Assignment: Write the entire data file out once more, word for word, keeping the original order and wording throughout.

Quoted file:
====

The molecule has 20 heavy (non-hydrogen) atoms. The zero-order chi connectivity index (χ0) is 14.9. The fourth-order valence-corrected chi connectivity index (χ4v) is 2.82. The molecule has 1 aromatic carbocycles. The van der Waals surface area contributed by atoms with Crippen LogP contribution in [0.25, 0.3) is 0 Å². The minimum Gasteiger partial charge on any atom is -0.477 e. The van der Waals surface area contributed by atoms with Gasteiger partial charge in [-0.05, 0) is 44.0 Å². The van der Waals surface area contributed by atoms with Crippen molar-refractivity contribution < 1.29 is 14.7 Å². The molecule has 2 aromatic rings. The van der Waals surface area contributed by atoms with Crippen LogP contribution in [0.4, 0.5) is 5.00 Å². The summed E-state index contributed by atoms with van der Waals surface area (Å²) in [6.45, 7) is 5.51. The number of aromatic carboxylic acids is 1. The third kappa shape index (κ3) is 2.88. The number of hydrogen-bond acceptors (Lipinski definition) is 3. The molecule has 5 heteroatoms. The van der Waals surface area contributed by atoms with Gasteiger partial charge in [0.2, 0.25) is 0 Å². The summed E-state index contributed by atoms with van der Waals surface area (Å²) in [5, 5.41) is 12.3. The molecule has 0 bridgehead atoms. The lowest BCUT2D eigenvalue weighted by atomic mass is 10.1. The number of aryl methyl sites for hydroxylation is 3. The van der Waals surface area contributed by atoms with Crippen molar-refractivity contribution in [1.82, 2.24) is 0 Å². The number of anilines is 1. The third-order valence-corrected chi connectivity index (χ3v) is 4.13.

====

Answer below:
The molecule has 20 heavy (non-hydrogen) atoms. The zero-order chi connectivity index (χ0) is 14.9. The fourth-order valence-corrected chi connectivity index (χ4v) is 2.82. The molecule has 1 aromatic carbocycles. The van der Waals surface area contributed by atoms with Crippen LogP contribution in [0.25, 0.3) is 0 Å². The minimum Gasteiger partial charge on any atom is -0.477 e. The van der Waals surface area contributed by atoms with Gasteiger partial charge in [-0.05, 0) is 44.0 Å². The van der Waals surface area contributed by atoms with Crippen molar-refractivity contribution < 1.29 is 14.7 Å². The molecule has 2 aromatic rings. The van der Waals surface area contributed by atoms with Crippen LogP contribution in [0.4, 0.5) is 5.00 Å². The summed E-state index contributed by atoms with van der Waals surface area (Å²) in [6.45, 7) is 5.51. The number of aromatic carboxylic acids is 1. The third kappa shape index (κ3) is 2.88. The number of hydrogen-bond acceptors (Lipinski definition) is 3. The molecule has 5 heteroatoms. The van der Waals surface area contributed by atoms with Gasteiger partial charge in [0.2, 0.25) is 0 Å². The summed E-state index contributed by atoms with van der Waals surface area (Å²) in [5, 5.41) is 12.3. The molecule has 0 bridgehead atoms. The lowest BCUT2D eigenvalue weighted by atomic mass is 10.1. The number of aryl methyl sites for hydroxylation is 3. The van der Waals surface area contributed by atoms with Crippen molar-refractivity contribution in [1.82, 2.24) is 0 Å². The number of anilines is 1. The third-order valence-corrected chi connectivity index (χ3v) is 4.13.